Now that the question has been changed so extensively, the remarks that I made for the old version are no longer of any interest. Here is what I understand the problem to look like now:

First, $\Omega\subset\mathbb{R}^2$ is a convex open set in the plane whose boundary is *polygonal*, i.e., a union of line segements or rays that meet at a discrete set of 'corners'. In what I am going to discuss, these hypotheses seem a bit restrictive. Most or all of what I have to say would apply if $\Omega$ were simply-connected (and hence contractible) and its boundary $\partial\Omega$ minus a discrete set $C\subset\partial\Omega$ were a union of embedded (smooth) arcs.

Second, we are given a (smooth) function $\lambda>0$ on $\Omega$ that limits to $0$ at every smooth point of $\partial\Omega$. (We don't further specify the behavior of $\lambda$ near the corner points $C\subset\partial\Omega$.) We use $\lambda$ to define a metric $g = \lambda\,(\mathrm{d}{x_1}^2+\mathrm{d}{x_2}^2)$.

Then, we ask the following question: When does there exist a (smooth) foliation $\mathcal{F}$ by curves on an open set in $\mathbb{R}^2$ containing $\Omega\cup (\partial\Omega\setminus C)$ with the following two properties: First, in the interior of $\Omega$, the leaves of $\mathcal{F}$ are $g$-geodesics. Second, for each point $p\in \partial\Omega\setminus C$, the boundary of $\Omega$ and the leaf of $\mathcal{F}$ through $p$ meet orthogonally (at $p$).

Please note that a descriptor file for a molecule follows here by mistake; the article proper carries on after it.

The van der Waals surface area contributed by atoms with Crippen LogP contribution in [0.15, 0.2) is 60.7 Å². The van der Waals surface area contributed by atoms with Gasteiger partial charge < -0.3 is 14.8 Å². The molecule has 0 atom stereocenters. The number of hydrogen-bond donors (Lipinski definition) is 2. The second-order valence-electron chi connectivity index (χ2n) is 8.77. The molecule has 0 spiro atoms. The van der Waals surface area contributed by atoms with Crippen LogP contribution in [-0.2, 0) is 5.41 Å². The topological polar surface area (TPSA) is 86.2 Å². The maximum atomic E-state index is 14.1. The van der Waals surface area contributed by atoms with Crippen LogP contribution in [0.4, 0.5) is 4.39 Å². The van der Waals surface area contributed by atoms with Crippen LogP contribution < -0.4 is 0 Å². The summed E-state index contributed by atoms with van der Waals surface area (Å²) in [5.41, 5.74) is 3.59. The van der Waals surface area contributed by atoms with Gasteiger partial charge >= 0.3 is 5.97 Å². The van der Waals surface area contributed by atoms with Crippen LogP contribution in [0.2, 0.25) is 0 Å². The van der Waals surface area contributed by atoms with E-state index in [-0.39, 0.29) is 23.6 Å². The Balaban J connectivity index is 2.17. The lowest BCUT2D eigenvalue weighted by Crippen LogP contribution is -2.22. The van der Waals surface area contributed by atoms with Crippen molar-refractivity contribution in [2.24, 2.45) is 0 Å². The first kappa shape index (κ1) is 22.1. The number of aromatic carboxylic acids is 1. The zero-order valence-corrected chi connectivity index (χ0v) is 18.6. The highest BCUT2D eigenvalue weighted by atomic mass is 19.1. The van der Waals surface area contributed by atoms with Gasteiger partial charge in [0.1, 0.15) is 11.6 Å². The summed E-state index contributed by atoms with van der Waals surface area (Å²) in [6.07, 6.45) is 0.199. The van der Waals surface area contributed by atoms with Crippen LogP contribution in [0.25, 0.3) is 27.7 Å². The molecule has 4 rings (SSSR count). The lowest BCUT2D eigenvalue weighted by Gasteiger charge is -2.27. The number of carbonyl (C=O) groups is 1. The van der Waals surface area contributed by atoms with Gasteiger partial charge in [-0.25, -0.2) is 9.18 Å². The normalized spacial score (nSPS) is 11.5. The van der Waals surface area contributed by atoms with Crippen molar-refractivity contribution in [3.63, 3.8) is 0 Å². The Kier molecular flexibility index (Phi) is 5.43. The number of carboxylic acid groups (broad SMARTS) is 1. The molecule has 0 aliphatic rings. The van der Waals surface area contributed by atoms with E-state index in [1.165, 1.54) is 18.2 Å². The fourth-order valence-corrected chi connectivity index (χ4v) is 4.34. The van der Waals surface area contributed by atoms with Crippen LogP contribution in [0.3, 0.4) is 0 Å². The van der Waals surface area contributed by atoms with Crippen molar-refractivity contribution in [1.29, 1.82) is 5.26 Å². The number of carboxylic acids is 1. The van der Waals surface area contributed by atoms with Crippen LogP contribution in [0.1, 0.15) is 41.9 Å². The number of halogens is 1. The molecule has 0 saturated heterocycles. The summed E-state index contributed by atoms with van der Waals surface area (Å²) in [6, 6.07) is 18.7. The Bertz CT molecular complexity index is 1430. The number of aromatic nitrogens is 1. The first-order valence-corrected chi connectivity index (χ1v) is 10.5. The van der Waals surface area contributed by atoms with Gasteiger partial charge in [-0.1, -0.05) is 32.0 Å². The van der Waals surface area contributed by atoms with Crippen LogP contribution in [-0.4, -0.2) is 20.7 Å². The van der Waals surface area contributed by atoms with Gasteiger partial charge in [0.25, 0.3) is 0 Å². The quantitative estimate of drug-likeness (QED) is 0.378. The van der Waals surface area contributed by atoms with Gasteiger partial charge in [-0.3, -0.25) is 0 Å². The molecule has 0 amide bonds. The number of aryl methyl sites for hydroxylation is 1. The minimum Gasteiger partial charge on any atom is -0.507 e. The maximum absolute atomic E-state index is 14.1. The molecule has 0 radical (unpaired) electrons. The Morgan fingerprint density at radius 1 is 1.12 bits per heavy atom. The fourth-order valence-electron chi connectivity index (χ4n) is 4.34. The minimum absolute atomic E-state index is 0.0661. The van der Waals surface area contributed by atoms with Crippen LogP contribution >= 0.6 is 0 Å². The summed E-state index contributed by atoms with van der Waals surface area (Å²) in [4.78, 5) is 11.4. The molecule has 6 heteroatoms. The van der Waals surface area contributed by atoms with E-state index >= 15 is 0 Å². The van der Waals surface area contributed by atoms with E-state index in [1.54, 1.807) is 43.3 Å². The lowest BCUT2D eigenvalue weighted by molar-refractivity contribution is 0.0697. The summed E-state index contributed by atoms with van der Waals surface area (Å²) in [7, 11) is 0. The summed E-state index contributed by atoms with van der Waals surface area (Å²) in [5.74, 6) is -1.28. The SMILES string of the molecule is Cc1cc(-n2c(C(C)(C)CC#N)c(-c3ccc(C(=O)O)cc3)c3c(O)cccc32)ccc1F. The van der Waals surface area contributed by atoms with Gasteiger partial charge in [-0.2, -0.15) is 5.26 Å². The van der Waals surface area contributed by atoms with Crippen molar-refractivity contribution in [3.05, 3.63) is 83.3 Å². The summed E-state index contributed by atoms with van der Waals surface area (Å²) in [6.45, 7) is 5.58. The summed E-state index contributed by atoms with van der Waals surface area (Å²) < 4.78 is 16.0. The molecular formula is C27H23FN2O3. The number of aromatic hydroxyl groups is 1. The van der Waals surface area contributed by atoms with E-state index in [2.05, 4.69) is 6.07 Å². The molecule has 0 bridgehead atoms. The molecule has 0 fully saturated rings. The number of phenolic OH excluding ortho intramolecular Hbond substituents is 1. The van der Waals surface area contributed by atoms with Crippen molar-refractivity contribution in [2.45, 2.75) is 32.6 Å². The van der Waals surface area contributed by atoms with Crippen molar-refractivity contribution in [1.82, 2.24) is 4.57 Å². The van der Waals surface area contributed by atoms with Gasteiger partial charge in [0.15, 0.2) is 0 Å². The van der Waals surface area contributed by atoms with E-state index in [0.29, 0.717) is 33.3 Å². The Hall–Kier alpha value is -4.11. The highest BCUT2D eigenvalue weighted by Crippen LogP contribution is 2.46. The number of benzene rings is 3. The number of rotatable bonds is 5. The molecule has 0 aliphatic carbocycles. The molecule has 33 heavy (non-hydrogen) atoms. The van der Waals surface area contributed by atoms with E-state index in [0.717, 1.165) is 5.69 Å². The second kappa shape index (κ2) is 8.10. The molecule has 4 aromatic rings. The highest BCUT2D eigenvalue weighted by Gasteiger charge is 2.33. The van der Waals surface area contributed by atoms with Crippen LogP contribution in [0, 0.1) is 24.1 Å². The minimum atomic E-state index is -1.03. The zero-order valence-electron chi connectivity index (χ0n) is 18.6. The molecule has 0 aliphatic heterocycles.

Here are a few examples:

Let $\Omega$ be the first quadrant, i.e., defined by $x_1>0$ and $x_2>0$. Then $\partial\Omega$ is the union of two rays, the positive $x_i$-axes, which meet at right angles at the origin (which is the unique corner point). Let $\lambda = {x_1}^2{x_2}^2({x_1}^2{+}{x_2}^2)$. Then a solution to the problem is defined by letting $\mathcal{F}$ be the foliation given by the level sets of the function $F = {x_1}^2-{x_2}^2$.

Let $\Omega$ be defined by $x_1>0$ and $x_2>{x_1}^2$. Then $\partial\Omega$ is the union of a ray (the positive $x_2$-axis) and the right half of the parabola $x_2-{x_1}^2=0$. These meet at right angles at the origin (which is the unique corner point). Let $\lambda = {x_1}^2(x_2{-}{x_1}^2)^2({x_1}^2{+}(x_2{-}3{x_1}^2)^2)$. Then a solution to the problem is defined by letting $\mathcal{F}$ be the foliation given by the level sets of the function $F = \mathrm{e}^{6x_1}(1-6x_1+18x_2)$.